Centre Family Dwelling

Centre Family Dwelling

In January 1805, three Shaker missionaries, members of The United Society of Believers in Christ’s Second Appearing, left their home, the main Shaker community of Mt. Lebanon, NY, and headed southwest to the frontier areas of Kentucky and Ohio.  They had heard about a great series of religious revivals taking place on the frontier.  Participants were crediting the spirit of God with incredible actions…including physical actions that they claimed to be unable to control.  This “shaking” piqued the interest of the Shakers in the northeast, and ultimately culminated in the momentous journey that the Shaker missionaries undertook.  After traveling on foot, for nearly 1,000 miles, through a “Wilderness of very tedious Mountains, lonesome rivers, & some disagreeable inhabitants,” they found individuals willing to listen, and ultimately, to respond to the Shaker message (quoted in Stephen Stein, The Shaker Experience in America, 1992, p.58).

The Trustees' Office Staircase

The Trustees’ Office Staircase

The Shaker community that became known as Pleasant Hill grew out of these events.  Some of the first converts of this missionary endeavor owned land in Mercer County, Kentucky, and this land became the gathering place for many of these western converts.  Within 15 years, there were nearly 500 people that called Pleasant Hill home.  A building program grew with the rise in population, creating a built environment that exceeded 200 structures – dwellings, workshops, offices, meeting houses, and others – during the community’s life.  A farming endeavor extended across 5,000 acres.  As a communal society each person contributed everything they had – tangible and intangible – to the success of the community.

However, none of this would have happened without their religious beliefs.  In fact, Shaker theology was so foundational to many of their practices that it’s almost impossible to speak of their physical accomplishments without mentioning the beliefs.  At its core, the Shakers believed that “Christ in His Second Appearance had come in them.”  According to Brother Theodore E. Johnson, “It is this concept of the indwelling presence of Christ in an active, ongoing way that lies at the heart of all Shaker teaching.  Yet it is not the teaching in itself that has constituted the uniqueness and the greatness of Shakerism, but the way in which that teaching has through the daily activity of men and women expressed itself as a way of life, a way of life that shaped a community, and was consonant with the community by its very nature” (Life in the Christ Spirit, p.3).  From this perspective, the Shakers at Pleasant Hill created a community that facilitated their spiritual growth and development.  This holistic – physical and spiritual – approach undergirded the community for over a century of existence.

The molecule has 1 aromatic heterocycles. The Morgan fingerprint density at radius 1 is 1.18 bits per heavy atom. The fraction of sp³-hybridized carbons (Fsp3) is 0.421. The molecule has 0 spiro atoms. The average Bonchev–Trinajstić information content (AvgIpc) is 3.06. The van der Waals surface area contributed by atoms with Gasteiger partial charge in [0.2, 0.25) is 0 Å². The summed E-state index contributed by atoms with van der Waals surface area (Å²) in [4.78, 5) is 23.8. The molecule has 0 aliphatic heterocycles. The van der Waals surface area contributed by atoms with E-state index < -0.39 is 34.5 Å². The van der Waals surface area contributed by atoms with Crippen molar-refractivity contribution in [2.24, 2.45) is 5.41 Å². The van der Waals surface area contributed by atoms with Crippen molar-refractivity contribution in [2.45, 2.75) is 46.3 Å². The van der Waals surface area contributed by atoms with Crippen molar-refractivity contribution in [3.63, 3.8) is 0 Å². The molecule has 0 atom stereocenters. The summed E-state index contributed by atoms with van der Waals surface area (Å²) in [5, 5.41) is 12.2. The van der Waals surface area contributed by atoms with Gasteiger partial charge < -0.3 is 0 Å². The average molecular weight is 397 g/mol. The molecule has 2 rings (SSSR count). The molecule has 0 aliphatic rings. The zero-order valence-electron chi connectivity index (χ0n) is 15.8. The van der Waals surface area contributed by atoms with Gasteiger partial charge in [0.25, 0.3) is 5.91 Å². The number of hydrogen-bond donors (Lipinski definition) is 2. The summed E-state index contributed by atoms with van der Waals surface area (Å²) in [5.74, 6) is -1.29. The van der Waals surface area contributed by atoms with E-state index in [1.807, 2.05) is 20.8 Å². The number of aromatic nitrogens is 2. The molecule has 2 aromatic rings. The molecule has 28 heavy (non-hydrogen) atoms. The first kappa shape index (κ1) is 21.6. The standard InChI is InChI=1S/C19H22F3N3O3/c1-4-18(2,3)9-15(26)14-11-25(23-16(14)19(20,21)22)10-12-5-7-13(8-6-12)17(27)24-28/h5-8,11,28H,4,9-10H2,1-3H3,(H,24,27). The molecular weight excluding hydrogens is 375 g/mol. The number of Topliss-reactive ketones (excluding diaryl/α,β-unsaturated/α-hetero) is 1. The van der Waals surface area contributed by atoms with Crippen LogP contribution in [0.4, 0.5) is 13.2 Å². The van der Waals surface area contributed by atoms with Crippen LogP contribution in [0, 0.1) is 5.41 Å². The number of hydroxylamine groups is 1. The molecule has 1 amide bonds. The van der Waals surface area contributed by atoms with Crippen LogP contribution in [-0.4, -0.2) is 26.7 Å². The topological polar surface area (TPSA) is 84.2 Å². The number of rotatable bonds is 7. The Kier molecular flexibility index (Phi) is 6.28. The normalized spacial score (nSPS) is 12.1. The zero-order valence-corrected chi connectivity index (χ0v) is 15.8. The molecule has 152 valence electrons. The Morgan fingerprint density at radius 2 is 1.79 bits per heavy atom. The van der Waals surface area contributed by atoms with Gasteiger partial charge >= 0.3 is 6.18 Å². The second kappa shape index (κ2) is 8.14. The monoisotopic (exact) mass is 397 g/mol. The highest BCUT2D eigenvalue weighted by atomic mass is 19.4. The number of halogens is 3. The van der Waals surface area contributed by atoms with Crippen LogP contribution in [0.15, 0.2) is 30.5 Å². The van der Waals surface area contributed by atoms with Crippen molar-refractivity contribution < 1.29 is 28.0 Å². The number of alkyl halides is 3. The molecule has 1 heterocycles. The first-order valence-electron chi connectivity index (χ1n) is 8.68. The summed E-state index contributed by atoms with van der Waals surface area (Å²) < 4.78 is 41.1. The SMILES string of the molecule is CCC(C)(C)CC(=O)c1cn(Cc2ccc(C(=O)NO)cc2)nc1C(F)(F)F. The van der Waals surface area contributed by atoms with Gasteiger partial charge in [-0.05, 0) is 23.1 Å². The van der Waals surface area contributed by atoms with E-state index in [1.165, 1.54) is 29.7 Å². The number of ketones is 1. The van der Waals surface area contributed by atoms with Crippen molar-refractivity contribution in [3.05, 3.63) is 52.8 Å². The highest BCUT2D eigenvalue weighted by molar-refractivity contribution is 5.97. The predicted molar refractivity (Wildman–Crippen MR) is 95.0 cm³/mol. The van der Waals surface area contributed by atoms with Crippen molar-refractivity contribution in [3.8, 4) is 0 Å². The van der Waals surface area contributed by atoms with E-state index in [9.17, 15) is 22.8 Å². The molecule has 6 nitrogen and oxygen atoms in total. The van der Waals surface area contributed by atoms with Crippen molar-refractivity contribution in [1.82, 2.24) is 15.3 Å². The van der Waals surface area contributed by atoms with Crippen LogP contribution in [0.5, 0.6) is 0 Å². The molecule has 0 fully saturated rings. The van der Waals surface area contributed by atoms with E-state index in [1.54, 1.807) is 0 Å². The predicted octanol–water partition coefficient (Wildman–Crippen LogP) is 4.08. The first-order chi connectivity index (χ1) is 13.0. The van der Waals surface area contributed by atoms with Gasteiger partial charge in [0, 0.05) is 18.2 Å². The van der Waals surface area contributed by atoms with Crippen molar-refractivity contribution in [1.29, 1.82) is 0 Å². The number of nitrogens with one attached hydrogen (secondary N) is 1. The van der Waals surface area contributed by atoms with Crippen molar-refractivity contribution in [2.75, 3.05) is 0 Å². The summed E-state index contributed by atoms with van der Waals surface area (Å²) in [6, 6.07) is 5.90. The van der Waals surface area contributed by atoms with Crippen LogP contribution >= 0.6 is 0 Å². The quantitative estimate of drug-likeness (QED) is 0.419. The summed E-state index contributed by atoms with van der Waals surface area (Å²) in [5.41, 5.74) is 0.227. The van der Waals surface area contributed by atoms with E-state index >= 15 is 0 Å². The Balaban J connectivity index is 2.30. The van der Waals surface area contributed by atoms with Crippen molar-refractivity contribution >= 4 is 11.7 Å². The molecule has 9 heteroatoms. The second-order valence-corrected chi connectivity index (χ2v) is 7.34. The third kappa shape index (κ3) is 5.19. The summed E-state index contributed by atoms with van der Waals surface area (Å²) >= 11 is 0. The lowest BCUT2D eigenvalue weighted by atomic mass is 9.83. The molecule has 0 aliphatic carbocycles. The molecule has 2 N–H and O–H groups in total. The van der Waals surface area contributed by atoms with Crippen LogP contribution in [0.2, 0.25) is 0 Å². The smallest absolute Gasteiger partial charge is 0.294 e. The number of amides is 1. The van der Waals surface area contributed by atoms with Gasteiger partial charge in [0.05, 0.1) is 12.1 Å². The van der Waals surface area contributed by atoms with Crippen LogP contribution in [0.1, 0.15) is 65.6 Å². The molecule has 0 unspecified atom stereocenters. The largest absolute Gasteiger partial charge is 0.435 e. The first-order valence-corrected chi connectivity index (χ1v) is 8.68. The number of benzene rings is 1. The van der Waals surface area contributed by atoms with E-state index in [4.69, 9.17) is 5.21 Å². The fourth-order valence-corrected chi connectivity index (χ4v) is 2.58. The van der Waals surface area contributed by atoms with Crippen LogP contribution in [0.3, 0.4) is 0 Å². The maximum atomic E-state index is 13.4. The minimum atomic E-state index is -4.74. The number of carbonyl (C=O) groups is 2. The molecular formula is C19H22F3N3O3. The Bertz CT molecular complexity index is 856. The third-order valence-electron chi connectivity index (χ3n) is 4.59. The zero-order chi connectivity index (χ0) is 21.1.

Music in The Meeting House

Music in the Meeting House

Following the death of the last Shaker in 1923, buildings and property fell into private ownership.  “Shakertown,” as it was locally known, became one of the many small towns that dotted the Kentucky countryside.  Owners of the buildings adapted them to many common uses, such as gas stations, inns, dining, and car garages.  Interest in the history, however, never diminished in these decades.  Buoyed by a heightened interest in historic preservation in the central Kentucky region, a group of preservationists formed Shaker Village of Pleasant Hill, Incorporated in 1961, acquired former Shaker property, and undertook a massive restoration effort that has resulted today in one of the truly unique historic sites in the state of Kentucky, as well as in the entire country.

When visiting Shaker Village of Pleasant Hill today a host of unique sights exist that in various ways allow one to connect to both the natural and cultural history of the site.  Over 30 historic structures still stand, housing exhibits and craft demonstrations.  A 3,000 acre nature preserve contains nearly 40 miles of hiking trails on former Shaker-owned land.  The cultural and natural history can be explored on foot, carriage ride, or even on a riverboat.  There is more than can be done in a day, and in order to facilitate multi-day visits, dining and overnight lodging accommodations are available.

Come early or stay late to the AASLH Annual Meeting in Louisville and plan a trip to Shaker Village of Pleasant Hill.  For more information visit www.shakervillageky.org.

Learn more about Shaker Village at Pleasant Hill from Aaron Genton during the Religious History Affinity Group breakfast on Saturday, September 19.